Continuous chant of "Om Sakti" is still ringing in my head. Environment so electrifying, you may have never seen or experienced. It was a state of trance. Drums were blaring hard but for an audience flying high in religious spirit, it was indeed musical. Flames, as high as 4 feet where making it unbearable to stand even in vicinity of temple complex. A huge "bowl of fire" was being prepared for devotees to walk over. One, who has a pure soul will pass unscathed, others will perish in burns.
A firewalking ceremony, is celebrated by Tamil Hindus of Southern India. This event is grandly celebrated in India, Sri Lanka, Singapore, Malaysia and Mauritius in month of October/November in honor of wishes granted by Draupati Amman, who is considered the incarnation of Mariamman.
LegendAccording to Indian mythology, Draupati was a main character of Mahabharata. She was wife to five brothers knows as Pandavas. When Pandavas lost Draupati to Kauravas in gambling, Kauravas dragged her in courthouse and played with her dignity. Draupati vowed to not comb her hair until she washed them with blood of one of Kauravas. 13 year later, Pandavas killed all Kauravas in a fierce battle and Draupati gets chance to complete her vows. She is also asked to walk over fire to prove her chastity and purity. Draupati walks over fire and comes out unharmed.The festival is celebrated to commemorate this event.
Event in SingaporeSri Mariamman Temple (China Town) is the site of Thimithi celebration in Singapore. Devotee walk 4 km from Perumal Temple in Little India to Sri Mariamman temple every year to participate in this celebration.
A 2.7m long pit is filled with burning red hot charcoal. Initially when fire is lit up, flames as high 4 meter makes it difficult to manage. Priest who volunteer to manage the pits are cooled by water poured over them by other priests. Thereafter, the fire is sustained, sometimes reaching such high temperatures that the temple walls need to be cooled with water. All devotee of Goddess Drapuati have to cross this pit bare footed. At the end of pit, a pool of cow’s milk is created to cool down feet. Cow’s milk is considered sacred in Hindu mythology. Many priests stand along the pit to make sure no devotees fall in the pit while crossing.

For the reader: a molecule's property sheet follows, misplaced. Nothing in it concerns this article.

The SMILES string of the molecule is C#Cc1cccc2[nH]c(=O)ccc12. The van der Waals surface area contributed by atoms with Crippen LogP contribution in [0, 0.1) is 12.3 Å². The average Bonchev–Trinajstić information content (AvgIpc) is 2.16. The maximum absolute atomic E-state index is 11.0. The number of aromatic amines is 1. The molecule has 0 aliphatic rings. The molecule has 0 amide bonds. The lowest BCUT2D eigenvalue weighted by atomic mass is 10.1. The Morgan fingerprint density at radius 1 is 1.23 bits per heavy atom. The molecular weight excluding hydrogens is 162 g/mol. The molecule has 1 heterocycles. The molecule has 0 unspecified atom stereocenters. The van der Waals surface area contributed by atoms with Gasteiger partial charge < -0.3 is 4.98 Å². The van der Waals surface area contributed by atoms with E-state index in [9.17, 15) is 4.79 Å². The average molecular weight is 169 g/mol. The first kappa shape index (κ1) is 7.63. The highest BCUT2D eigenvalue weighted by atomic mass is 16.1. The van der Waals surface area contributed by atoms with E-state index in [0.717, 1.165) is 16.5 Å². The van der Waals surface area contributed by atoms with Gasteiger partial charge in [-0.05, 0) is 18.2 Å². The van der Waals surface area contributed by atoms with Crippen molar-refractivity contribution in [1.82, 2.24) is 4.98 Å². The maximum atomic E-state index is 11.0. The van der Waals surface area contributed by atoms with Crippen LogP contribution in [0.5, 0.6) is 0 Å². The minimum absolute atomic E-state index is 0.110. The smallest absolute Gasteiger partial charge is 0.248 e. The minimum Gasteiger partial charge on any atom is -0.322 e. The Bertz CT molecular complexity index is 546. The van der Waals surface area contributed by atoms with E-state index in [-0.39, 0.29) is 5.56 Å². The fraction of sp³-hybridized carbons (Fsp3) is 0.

A devotee running across the pit. It is advised not to run over the pit to minimize the burns. The more you pressurize the feet (to run), more charcoal it digs into.
After this ceremony, there is a chariot procession in the evening. Although firewalking is the apex of the whole ceremony, the Theemithi cycle only comes to a close two days later. The final chapter of the Mahabaratha is read and the victory of the war is depicted by the lowering of the battle flag and the crowning of Yudishtra, the eldest Pandava brother.
Science says, time duration of contact made by human feet and embers is not sufficient enough to sustain burns. Also embers are poor conductors of heat so less heat is transferred to human feet. Devotees are high on enthusiasm so they tend to cross the pit without much trouble. All these factors explain the scientific side of firewalking.
Goddess Mariamman is considered by many to be the South Indian Incarnation of Goddess Kali. If Goddess is mother of all devotees, how can she be pleased by hurting her sons? Or is it just that people blindly follow religious gurus in search of enlightenment and it is these gurus of religions that inflict people with pain staking processes? Whatever be it, if one can find peace in inflicting burns so be it. At the end what matters is a peaceful and satisfied mind! isn’t it?
This post was originally published on UltraWideLife.
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